Tag Archives: Imperial Russia

High court drama

28 Nov

Several years ago, I had a 4th grader named Maria, who was obsessed with Imperial Russia. The fiction she wrote was always set there. She was a dramatic student, but I always enjoyed reading what she wrote. I thought about her as I read Evelyn Skye’s The Crown’s Game.

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Publisher’s Summary: Vika Andreyeva can summon the snow and turn ash into gold. Nikolai Karimov can see through walls and conjure bridges out of thin air. They are enchanters—the only two in Russia—and with the Ottoman Empire and the Kazakhs threatening, the tsar needs a powerful enchanter by his side.

And so he initiates the Crown’s Game, an ancient duel of magical skill—the greatest test an enchanter will ever know.  The victor becomes the Imperial Enchanter and the tsar’s most respected adviser. The defeated is sentenced to death.

Raised on tiny Ovchinin Island her whole life, Vika is eager for the chance to show off her talent in the grand capital of Saint Petersburg. But can she kill another enchanter—even when his magic calls to her like nothing else ever has?

For Nikolai, an orphan, the Crown’s Game is the chance of a lifetime. But his deadly opponent is a force to be reckoned with—beautiful, whip smart, imaginative—and he can’t stop thinking about her.

And when Pasha, Nikolai’s best friend and heir to the throne, also starts to fall for the mysterious enchantress, Nikolai must defeat the girl they both love . . . or be killed himself.

As long-buried secrets emerge, threatening the future of the empire, it becomes dangerously clear . . . the Crown’s Game is not one to lose.

I liked this because of the setting. It was just real enough to feel authentic; just magical enough to feel unique. It includes all the romantic and dramatic things my former student loved about Imperial Russia: high court drama, St. Petersburg at its most glorious, and secret machinations behind the scenes.

The Crown’s Game is a wonderful place to lose yourself for a few hours, or a few days. Maria is a 7th grader now, but I hope she’s picked this one up.

The CYBILS Awards Announced

18 Feb

With Valentine’s Day and Fiona’s surgery, I almost missed the announcement of the CYBILS Awards. I had the great pleasure to serve as a Round 2 judge for YA non-fiction, and it was a wonderful experience. It was my first opportunity to serve on this sort of committee and I learned a lot about book evaluation and interpreting award criteria. And here is our choice for this year’s YA Nonfiction winner:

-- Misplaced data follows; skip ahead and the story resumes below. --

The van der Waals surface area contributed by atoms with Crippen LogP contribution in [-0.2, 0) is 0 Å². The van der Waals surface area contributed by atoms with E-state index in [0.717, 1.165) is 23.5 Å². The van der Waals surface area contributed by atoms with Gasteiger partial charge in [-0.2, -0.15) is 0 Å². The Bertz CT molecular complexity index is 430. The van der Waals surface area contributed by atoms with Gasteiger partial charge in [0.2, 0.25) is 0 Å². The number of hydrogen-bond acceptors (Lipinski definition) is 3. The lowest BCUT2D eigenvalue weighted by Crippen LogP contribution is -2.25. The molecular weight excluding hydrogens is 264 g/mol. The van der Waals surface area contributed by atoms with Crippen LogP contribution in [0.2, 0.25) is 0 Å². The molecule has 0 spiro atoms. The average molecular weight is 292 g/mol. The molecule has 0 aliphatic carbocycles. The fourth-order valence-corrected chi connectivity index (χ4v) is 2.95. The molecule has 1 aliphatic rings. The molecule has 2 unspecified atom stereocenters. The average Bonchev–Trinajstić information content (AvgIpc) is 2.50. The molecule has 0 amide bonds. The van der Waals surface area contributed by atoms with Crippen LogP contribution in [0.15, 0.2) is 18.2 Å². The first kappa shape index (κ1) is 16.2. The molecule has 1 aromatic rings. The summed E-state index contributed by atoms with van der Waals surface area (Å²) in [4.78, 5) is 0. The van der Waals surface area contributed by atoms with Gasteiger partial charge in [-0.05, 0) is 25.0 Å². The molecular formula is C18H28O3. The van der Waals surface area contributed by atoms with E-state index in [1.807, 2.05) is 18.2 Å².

The Family Romanov: Murder, Rebellion, and the Fall of Imperial Russia

by Candace Fleming

Schwartz and Wade Books

Unknown

With its breathtaking scope and Fleming’s narrative finesse, The Family Romanov will lure even history-phobic readers deep into this fascinating – and comprehensive – history of the powerful and ill-fated Romanovs – the last ruling monarchy of Russia. Fleming retells the political and personal conflicts that lead up to the Romanovs’ eventual assassination and Lenin’s rise to power with the fluid storytelling of novelist, with sidebar material illuminating the contrasting lives of Russia’s lower castes and their growing frustration with their Tsar. Impeccably sourced and featuring well-selected historical photographs, The Family Romanov is both a wonderful introduction to this tumultuous, pivotal period of Russian history and a riveting tale of wealth, power, and political corruption that sets the record straight about the fascinating Romanovs and the fate of the notorious Grand Duchess Anastasia. With its well documented sources and unusual center photo placement, this title should not be missed in any young adult nonfiction collection.

If you are looking for something really good to read, check out the full list of the CYBILS Award winners.

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